with the medical
terms, possible prognosis and treatment choices for your
condition, you will gain the respect of professionals. Increased
confidence will come with your growing medical expertise. The application
of the self-advocacy skills in this section will give you the power to
achieve your objectives.
Good Records. Keep written records of all meetings,
telephone calls, and written communications about your condition. You are
entitled to copies of your medical and rehabilitation records, so be sure
to ask for copies from each professional. It is also helpful to have a
friend or family member to go with you.
notes of items covered and action plans. At the end of each contact or
visit confirm the accuracy of your notes and impressions. Ask for
opinions in writing , ask the professional you are working with to sum
up the results of any conclusions or action plans in a letter or
memorandum to you. That way, you will know right away whether you have
a clear understanding of any agreements that have been reached.
Solving. If you do not agree with a recommended
treatment or plan of action, you have options. First, you can present your
concerns in writing to the professional you are working with. A written
document is often more clear and convincing than a conversation that can
become emotional on such issues.
Next, you can
get a second or third opinion. When your well-being is at stake, it is
important to compare the advice from several professionals and choose the
option that is best for you. If you feel there is a need, you can take
your problems up the chain of command. Sometimes patients are reluctant
to "'go over a professionals head" in an organization, but that is why
there are levels of authority. You may find that your problems are easily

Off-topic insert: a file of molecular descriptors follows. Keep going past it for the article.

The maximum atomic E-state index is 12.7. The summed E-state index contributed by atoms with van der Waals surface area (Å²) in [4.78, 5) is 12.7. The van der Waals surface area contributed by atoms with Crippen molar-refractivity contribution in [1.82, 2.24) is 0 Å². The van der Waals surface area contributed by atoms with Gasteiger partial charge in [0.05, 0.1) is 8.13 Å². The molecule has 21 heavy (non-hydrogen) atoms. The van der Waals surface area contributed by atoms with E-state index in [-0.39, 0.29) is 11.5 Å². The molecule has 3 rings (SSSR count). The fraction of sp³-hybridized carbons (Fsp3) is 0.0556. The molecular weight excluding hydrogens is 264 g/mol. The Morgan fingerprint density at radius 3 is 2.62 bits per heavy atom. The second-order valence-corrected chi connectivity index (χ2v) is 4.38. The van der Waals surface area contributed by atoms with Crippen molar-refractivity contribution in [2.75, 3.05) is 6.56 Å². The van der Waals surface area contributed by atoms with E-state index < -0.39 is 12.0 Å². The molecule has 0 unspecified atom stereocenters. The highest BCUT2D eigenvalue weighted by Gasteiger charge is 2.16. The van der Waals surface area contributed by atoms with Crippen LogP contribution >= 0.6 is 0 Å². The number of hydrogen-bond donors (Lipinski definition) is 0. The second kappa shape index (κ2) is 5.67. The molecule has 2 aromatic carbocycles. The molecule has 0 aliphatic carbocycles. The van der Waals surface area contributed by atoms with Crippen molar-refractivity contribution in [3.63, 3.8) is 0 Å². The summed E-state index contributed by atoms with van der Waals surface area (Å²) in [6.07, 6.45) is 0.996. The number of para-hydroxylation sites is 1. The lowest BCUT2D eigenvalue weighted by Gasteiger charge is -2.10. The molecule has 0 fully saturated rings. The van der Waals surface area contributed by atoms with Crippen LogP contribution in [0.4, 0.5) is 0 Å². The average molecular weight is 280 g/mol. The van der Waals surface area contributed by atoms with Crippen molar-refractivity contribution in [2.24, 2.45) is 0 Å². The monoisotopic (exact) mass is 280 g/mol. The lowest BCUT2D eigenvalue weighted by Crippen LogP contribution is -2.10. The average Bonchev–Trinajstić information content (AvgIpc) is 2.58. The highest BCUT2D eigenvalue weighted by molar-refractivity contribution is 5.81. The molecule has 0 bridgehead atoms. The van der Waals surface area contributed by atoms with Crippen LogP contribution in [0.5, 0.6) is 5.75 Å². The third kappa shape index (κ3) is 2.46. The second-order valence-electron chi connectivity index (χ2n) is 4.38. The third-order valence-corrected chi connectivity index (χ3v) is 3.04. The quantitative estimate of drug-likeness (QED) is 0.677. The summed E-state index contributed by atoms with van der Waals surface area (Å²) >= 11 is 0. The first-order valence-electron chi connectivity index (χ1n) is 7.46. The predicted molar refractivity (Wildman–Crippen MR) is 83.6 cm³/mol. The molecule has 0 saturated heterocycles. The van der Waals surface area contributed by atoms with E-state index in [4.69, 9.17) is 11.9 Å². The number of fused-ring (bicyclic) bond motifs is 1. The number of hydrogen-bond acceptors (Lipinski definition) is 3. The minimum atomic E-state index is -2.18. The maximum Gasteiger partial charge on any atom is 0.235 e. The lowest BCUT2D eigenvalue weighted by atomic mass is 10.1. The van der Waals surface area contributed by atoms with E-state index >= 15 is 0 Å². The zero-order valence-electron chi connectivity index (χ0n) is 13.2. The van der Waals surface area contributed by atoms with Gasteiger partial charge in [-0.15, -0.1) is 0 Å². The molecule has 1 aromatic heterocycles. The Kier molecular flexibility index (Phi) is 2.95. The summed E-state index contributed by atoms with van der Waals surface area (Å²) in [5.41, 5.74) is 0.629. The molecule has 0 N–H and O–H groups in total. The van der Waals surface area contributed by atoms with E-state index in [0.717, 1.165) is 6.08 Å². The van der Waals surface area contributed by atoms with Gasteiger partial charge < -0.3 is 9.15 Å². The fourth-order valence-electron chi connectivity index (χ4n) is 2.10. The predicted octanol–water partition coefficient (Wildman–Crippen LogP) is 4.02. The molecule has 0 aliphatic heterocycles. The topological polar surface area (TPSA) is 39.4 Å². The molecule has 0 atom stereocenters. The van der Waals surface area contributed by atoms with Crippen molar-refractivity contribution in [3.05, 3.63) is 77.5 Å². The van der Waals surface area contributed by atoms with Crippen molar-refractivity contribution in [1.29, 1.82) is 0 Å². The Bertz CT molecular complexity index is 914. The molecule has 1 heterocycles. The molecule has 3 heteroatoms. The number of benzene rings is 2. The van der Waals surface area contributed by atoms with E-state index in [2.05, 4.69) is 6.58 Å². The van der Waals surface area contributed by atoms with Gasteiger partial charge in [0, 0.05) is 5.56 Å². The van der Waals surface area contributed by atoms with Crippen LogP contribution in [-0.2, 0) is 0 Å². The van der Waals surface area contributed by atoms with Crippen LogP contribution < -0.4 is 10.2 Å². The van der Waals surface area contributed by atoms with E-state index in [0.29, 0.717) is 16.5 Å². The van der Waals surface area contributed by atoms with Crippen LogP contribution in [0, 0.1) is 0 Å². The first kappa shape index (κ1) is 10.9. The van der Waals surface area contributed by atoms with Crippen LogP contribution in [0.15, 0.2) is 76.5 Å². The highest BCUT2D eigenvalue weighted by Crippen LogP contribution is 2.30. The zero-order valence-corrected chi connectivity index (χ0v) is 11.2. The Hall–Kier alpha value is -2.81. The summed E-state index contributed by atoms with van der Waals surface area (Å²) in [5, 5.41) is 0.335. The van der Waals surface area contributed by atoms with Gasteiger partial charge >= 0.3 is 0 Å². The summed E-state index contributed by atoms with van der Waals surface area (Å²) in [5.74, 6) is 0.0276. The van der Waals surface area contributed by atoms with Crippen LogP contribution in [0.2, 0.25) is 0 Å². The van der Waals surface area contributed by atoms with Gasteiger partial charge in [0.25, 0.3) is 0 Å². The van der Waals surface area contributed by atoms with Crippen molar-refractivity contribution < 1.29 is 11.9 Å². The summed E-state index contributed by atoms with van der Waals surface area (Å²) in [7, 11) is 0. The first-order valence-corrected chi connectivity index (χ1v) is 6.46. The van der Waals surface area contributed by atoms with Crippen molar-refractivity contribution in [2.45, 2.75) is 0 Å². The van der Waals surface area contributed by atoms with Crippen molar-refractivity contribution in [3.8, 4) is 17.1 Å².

solved at the second or third level above the one where you started.
of Attitude. Finally, you are the last word on your
treatment You do not have to agree to any plan that you do not feel
is in your best interest. Trust yourself, you may not have lots of degrees,
titles or letters after your name, but you are the expert and ultimate
authority when it comes to your needs. You can get the best care for yourself
being friendly - yet firm, assertive - not angry, and persistent - not
positive attitude about your advocacy efforts is critical to your
success. As a society we hold many different cultural values.
Some of these values make it hard to feel good about your self when you
advocate; however, other values can make you feel good about your
advocacy efforts. The values and practices expressed in these pages
will help you create a positive image of yourself as an advocate.
Pays Off.Effective advocacy requires follow through. You must
follow up to ensure that agreements reached are carried out and that promises
made are promises kept. Exercises in this section
will help you track and determine whether agreements are actually
in this section will help you build skills to identify, define, solve and
prevent problems. You will also learn to set goals and objectives,
analyze and track outcomes. Skills in this section will empower you
to make informed thoughtful decisions. In other words, they will
help you to know what to do, and give you the know how to do it.
In the process you will develop skills to gain more control over your life.
those who helped you.
Each one of us has worked with truly dedicated professionals and individuals
who have become special friends and allies. Thank these special people
in little ways -- flowers from your garden..., virtual
flowers from the web..., a special card, a note of praise
to the firm, agency, or individual. Everybody likes to feel appreciated.
Sometimes little kindness' can improve a previously “problem” relationship.